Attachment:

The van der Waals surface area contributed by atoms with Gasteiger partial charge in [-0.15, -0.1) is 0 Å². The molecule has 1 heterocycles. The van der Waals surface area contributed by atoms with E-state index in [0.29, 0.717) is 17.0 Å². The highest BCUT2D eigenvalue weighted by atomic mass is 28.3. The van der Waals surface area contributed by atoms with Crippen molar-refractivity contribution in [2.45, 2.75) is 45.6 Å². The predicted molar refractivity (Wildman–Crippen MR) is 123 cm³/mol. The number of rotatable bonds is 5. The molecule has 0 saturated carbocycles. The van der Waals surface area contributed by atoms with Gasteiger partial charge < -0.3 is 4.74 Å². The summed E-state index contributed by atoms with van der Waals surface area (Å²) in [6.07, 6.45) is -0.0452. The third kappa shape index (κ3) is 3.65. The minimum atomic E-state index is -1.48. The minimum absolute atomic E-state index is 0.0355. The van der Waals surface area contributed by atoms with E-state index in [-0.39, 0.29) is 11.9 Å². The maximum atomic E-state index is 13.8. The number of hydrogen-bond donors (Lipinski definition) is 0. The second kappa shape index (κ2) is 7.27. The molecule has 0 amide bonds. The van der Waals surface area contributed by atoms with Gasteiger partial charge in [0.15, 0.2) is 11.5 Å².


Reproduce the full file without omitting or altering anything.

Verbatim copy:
The van der Waals surface area contributed by atoms with Gasteiger partial charge in [-0.15, -0.1) is 0 Å². The molecule has 1 heterocycles. The van der Waals surface area contributed by atoms with E-state index in [0.29, 0.717) is 17.0 Å². The highest BCUT2D eigenvalue weighted by atomic mass is 28.3. The van der Waals surface area contributed by atoms with Crippen molar-refractivity contribution in [2.45, 2.75) is 45.6 Å². The predicted molar refractivity (Wildman–Crippen MR) is 123 cm³/mol. The number of rotatable bonds is 5. The molecule has 0 saturated carbocycles. The van der Waals surface area contributed by atoms with Gasteiger partial charge < -0.3 is 4.74 Å². The summed E-state index contributed by atoms with van der Waals surface area (Å²) in [6.07, 6.45) is -0.0452. The third kappa shape index (κ3) is 3.65. The minimum atomic E-state index is -1.48. The minimum absolute atomic E-state index is 0.0355. The van der Waals surface area contributed by atoms with E-state index in [-0.39, 0.29) is 11.9 Å². The maximum atomic E-state index is 13.8. The number of hydrogen-bond donors (Lipinski definition) is 0. The second kappa shape index (κ2) is 7.27. The molecule has 0 amide bonds. The van der Waals surface area contributed by atoms with Gasteiger partial charge in [0.15, 0.2) is 11.5 Å².